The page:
"The only thing that matters is championships."
Let's get that line out of the way right from the jump. Ultimately it is true because that's what we'll remember ten, fifteen, twenty years from now. But there's usually a process and progression to these things. Teams don't just go from worst to first overnight...
...oh wait, I guess the Celtics did just that in 2008. But hopefully most of you that are old enough to vote have a basic understanding that the Pierce-KG-Allen era was the exception, not the norm. For the most part, championship teams (like the Spurs and Warriors) are built over time. Even super-teams like the Heat and Cavs take time to congeal and mesh (and sometimes they never do).
The long-winded point I'm trying to make is this: there are steps along the way to a title, and the journey can be nearly as fun as the destination. Or to borrow our head coach's philosophy, the only goal is continued progress.
A couple of years ago, the team bottomed out and focused largely on lottery positioning. It looked like it was going to be more of the same last year, but somehow the team was able to put the rebuild into hyperdrive and made a brief appearance in the playoffs. You could argue how valuable that experience was compared to the potential return of a higher draft pick, but in the big picture it seems like progress.
Now we're watching a team that is currently sitting in the No. 3 seed in the East, and it seems like we need to recalibrate what success is. Simply making the playoffs is practically a foregone conclusion for this team, this season. Can the team win their first playoff game for Brad Stevens? How about a series? Dare we hope for more?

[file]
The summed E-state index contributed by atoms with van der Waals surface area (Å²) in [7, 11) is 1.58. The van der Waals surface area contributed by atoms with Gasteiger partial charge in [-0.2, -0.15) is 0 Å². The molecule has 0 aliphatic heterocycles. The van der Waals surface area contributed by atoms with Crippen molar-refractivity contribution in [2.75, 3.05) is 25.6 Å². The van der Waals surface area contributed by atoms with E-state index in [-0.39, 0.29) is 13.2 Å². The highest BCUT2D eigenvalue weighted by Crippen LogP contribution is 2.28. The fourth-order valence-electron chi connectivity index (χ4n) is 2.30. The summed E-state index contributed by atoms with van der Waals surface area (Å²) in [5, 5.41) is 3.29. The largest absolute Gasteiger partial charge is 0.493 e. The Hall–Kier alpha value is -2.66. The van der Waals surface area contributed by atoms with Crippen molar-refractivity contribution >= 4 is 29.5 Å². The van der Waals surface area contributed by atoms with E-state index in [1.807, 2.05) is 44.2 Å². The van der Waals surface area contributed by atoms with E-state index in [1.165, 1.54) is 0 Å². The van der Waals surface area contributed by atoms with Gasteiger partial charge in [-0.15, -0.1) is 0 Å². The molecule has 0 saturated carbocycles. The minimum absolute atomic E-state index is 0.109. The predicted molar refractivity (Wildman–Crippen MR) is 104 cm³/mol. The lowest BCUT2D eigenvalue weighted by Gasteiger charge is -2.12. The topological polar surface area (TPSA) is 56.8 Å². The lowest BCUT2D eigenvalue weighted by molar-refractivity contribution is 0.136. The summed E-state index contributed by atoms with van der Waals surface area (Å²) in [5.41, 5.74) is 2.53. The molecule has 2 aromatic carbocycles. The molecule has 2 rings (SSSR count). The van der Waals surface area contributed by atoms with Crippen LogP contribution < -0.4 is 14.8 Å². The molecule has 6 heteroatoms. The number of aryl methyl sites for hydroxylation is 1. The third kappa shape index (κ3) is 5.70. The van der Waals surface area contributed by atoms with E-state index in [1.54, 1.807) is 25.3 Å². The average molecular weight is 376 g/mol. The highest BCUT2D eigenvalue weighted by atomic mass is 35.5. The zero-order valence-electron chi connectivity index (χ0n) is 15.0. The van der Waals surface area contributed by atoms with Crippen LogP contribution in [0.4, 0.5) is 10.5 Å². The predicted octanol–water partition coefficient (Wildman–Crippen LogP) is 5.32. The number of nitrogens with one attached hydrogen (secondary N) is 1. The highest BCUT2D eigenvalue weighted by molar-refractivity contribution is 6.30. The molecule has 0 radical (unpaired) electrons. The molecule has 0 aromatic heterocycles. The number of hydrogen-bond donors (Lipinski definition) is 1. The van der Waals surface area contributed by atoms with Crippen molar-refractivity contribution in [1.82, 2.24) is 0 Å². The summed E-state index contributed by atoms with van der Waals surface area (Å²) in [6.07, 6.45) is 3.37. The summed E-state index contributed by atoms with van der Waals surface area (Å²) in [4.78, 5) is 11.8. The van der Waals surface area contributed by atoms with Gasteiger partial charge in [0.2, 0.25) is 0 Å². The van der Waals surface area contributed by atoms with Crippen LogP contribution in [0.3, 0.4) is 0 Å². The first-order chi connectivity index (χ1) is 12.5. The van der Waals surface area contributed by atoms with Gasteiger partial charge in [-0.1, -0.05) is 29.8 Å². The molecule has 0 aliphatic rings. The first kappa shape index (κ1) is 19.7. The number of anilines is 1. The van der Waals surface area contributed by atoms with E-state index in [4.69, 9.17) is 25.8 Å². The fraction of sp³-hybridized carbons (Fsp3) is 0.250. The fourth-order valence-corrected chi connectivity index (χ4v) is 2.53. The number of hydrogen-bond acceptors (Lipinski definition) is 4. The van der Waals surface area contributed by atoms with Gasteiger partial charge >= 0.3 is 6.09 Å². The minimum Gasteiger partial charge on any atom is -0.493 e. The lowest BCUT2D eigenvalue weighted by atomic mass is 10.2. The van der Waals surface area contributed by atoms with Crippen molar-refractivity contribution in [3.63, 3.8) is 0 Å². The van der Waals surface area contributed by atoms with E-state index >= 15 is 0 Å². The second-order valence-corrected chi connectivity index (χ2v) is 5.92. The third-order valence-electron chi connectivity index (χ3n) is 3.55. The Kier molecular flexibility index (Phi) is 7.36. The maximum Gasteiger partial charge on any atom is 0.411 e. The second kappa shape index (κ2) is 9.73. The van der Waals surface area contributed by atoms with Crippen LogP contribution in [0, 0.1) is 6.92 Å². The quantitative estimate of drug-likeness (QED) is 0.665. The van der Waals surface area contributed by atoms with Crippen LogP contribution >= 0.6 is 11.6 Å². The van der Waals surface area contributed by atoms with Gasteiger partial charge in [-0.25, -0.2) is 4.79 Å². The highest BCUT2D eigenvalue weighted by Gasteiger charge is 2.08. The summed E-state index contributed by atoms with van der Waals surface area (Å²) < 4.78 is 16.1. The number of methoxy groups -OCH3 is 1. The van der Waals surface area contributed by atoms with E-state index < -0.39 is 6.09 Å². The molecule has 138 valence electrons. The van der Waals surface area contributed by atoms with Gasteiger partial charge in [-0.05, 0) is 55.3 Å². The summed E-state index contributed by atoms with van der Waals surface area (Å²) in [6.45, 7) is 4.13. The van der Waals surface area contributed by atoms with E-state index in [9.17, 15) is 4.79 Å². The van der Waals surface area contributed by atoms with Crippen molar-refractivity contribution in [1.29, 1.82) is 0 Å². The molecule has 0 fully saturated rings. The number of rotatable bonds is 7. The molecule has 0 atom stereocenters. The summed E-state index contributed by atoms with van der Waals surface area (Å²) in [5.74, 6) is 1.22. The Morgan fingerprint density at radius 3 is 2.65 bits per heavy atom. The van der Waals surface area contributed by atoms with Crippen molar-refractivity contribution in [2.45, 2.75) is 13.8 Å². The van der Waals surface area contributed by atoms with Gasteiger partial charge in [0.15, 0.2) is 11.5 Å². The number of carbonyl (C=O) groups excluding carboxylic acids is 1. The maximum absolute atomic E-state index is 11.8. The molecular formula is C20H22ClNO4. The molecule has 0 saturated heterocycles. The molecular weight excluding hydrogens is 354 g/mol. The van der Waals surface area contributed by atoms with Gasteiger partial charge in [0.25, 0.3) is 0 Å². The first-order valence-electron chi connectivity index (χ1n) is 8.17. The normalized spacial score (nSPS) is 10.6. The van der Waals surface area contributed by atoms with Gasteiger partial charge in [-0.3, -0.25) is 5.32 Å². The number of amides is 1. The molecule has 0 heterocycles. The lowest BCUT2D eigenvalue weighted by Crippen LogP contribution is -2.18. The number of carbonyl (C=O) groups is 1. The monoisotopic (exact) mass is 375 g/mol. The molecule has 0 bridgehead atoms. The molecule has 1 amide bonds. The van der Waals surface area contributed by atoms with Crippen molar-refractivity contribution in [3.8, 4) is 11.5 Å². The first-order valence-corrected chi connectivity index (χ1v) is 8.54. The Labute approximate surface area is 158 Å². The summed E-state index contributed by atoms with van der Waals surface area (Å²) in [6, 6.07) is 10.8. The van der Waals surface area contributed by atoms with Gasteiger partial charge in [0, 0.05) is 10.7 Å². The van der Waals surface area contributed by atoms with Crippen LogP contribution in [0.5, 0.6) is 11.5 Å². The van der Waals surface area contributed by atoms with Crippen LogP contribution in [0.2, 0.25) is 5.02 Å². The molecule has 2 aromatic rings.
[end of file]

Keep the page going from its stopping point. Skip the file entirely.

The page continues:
I'm not all that focused on what the team could do. With a hot streak, some timely injuries for opponents, and a lot of luck, there's no telling how far this team could go. But within the parameters of what is "reasonable" to expect, I think the aim needs to be somewhere closer to the horizon.
Personally I'm looking for at least a first-round victory. In theory, matchups will be important, but for the life of me I'm not sure which teams I'd like to see and who I'd want to avoid (aside from the Cavs). The Raptors, Heat, Hawks, Hornets, Pacers, Pistons, and Bulls all have strengths and weaknesses. They present problems for opponents, but so do the Celtics. Many of them have stars to contend with the players on Boston's roster, but the Celtics have Thomas to counter those stars and Brad Stevens to game-plan.
To me, it seems like progress just to be able to say with confidence that this team can run with any of those Eastern teams. And since things are so even across the board, you could make the case that winning two rounds and reaching the Eastern Conference Finals isn't out of the question.
After that, all bets are beyond long shots. Even if The Land implodes in a heap of egos and the Celtics somehow sneak into the Finals, they would await the buzzsaw of whomever the basketball deity anoints between the Warriors and Spurs.
As much as I'd like to see this team advance a couple of rounds, there's just as good a chance that they come up short in the first round, especially if Crowder's injury lingers or turns out to be worse than it sounds. We could wind up catching a team on their own hot streak. This isn't the NCAA tourney where one hot shooting night ends your season, but when the competition is this close in talent level, the difference can come down to made free throws or the last guy in the rotation coming up big one night.
I would be disappointed in a first-round out, but I'm not sure if it would be a condemnation of the rebuild process, especially since we have been waiting for the Godot of free agency or trades to make us legit contenders again.
I really would like to see Brad Stevens get his first playoff series win under his belt. Anything beyond that would be gravy for me. What about you?